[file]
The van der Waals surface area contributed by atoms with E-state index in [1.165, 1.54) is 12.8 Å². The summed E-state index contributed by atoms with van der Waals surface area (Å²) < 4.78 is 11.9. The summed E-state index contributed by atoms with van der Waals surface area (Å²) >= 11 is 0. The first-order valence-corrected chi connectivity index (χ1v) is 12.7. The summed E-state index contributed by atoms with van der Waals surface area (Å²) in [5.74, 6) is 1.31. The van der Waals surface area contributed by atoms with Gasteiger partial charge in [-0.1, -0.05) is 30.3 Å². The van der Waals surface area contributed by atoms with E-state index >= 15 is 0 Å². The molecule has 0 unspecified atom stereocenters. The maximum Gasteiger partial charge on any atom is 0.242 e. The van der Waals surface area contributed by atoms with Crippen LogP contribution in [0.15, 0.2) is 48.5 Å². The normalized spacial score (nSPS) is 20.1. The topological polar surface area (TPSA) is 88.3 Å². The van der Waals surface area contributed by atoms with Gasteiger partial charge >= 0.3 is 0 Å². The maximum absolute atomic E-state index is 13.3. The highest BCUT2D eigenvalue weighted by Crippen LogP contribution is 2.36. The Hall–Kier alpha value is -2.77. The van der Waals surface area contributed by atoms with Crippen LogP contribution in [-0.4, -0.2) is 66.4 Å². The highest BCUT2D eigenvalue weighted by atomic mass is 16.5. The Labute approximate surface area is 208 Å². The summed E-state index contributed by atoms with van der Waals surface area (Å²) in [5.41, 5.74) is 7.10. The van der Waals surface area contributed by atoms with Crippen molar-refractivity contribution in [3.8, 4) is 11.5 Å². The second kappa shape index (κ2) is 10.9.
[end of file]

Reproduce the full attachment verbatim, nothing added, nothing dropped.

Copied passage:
The van der Waals surface area contributed by atoms with E-state index in [1.165, 1.54) is 12.8 Å². The summed E-state index contributed by atoms with van der Waals surface area (Å²) < 4.78 is 11.9. The summed E-state index contributed by atoms with van der Waals surface area (Å²) >= 11 is 0. The first-order valence-corrected chi connectivity index (χ1v) is 12.7. The summed E-state index contributed by atoms with van der Waals surface area (Å²) in [5.74, 6) is 1.31. The van der Waals surface area contributed by atoms with Gasteiger partial charge in [-0.1, -0.05) is 30.3 Å². The van der Waals surface area contributed by atoms with E-state index >= 15 is 0 Å². The molecule has 0 unspecified atom stereocenters. The maximum Gasteiger partial charge on any atom is 0.242 e. The van der Waals surface area contributed by atoms with Crippen LogP contribution in [0.15, 0.2) is 48.5 Å². The normalized spacial score (nSPS) is 20.1. The topological polar surface area (TPSA) is 88.3 Å². The van der Waals surface area contributed by atoms with Gasteiger partial charge >= 0.3 is 0 Å². The maximum absolute atomic E-state index is 13.3. The highest BCUT2D eigenvalue weighted by Crippen LogP contribution is 2.36. The Hall–Kier alpha value is -2.77. The van der Waals surface area contributed by atoms with Crippen LogP contribution in [-0.4, -0.2) is 66.4 Å². The highest BCUT2D eigenvalue weighted by atomic mass is 16.5. The Labute approximate surface area is 208 Å². The summed E-state index contributed by atoms with van der Waals surface area (Å²) in [5.41, 5.74) is 7.10. The van der Waals surface area contributed by atoms with Crippen molar-refractivity contribution in [3.8, 4) is 11.5 Å². The second kappa shape index (κ2) is 10.9.